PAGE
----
Well... the great Tim Tebow experiment of 2013 is finally over. And guess what... it failed. But then again, we kind of all had the feeling it would, didn't we? At least if the Patriots insisted on keeping him at quarterback—a position he clearly has no business playing judging from his career 47.9% completion percentage. To give you a point of reference, Tom Brady has the 6th highest completion percentage among active QBs at 63.7%.

Tebow is a pretty solid guy. I mean at 6-2, 236 he's not a lot smaller than former Patriots tight end, Aaron Hernandez... and we know he's not going to be catching any passes this fall. So why didn't they try to groom him into something other than a third string quarterback? He has rushed before, he could probably catch a pass... so was it Tebow's decision to continue down the path of QB? Or did he ask Coach Belichick to give him a chance somewhere else on the field?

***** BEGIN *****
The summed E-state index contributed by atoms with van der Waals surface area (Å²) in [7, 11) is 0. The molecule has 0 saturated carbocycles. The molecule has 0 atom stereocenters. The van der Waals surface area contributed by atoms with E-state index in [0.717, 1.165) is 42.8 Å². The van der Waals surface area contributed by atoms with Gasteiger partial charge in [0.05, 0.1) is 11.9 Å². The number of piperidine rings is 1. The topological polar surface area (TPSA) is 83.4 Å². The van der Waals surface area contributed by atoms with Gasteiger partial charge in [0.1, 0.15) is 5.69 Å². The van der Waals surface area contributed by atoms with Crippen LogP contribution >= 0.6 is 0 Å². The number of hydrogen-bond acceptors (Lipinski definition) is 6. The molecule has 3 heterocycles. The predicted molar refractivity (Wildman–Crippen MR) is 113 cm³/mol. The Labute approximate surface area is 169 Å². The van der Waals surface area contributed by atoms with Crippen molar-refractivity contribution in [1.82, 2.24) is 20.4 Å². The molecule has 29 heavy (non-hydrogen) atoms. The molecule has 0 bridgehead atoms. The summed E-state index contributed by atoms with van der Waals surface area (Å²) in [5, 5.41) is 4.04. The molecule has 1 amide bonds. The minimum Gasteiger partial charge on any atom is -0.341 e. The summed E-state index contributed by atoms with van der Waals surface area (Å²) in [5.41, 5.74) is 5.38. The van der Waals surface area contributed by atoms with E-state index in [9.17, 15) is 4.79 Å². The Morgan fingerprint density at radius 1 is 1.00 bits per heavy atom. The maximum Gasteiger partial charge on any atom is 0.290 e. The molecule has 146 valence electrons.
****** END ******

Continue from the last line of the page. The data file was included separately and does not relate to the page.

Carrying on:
The former Heisman Trophy winner and National Champion from Florida just had too much going against him. His ball release is too slow which makes him an easy target for hungry linebackers. When he does get a pass off, it's wobbly and incredibly inaccurate, often times falling short of the intended receiver. And sure, he can scramble his way out of almost any situation, but most scrambling quarterbacks can also throw too.

Seeing Tebow's troubles makes me really appreciate what Tom Brady does. The way he drops back for a pass, and within a matter of seconds, sees the field, his options, the coverage, makes a decision and either throws to a receiver or throws it away. If the great Bill Belichick couldn't fix this kid, I'm not sure anyone can.

So where will Tebow end up? Does he try his luck north of the border? Arena league? At 26, is his short career in the NFL kaput? Like with all he's done in the NFL and his life leading up to this point, Tim Tebow took his release with dignity and class. He posted the following tweets(s):
"I would like to thank Mr. Kraft, Coach Belichick, Coach McDaniels and the entire Patriots organization for giving me the opportunity to be part of such a classy organization. I pray for nothing but the best for you all. I will remain in relentless pursuit of continuing my lifelong dream of being an NFL quarterback."
I've never been a big Tebow fan, but I wish him well in his pursuit and hope he finds a home somewhere. I'm just glad it won't be with the Patriots.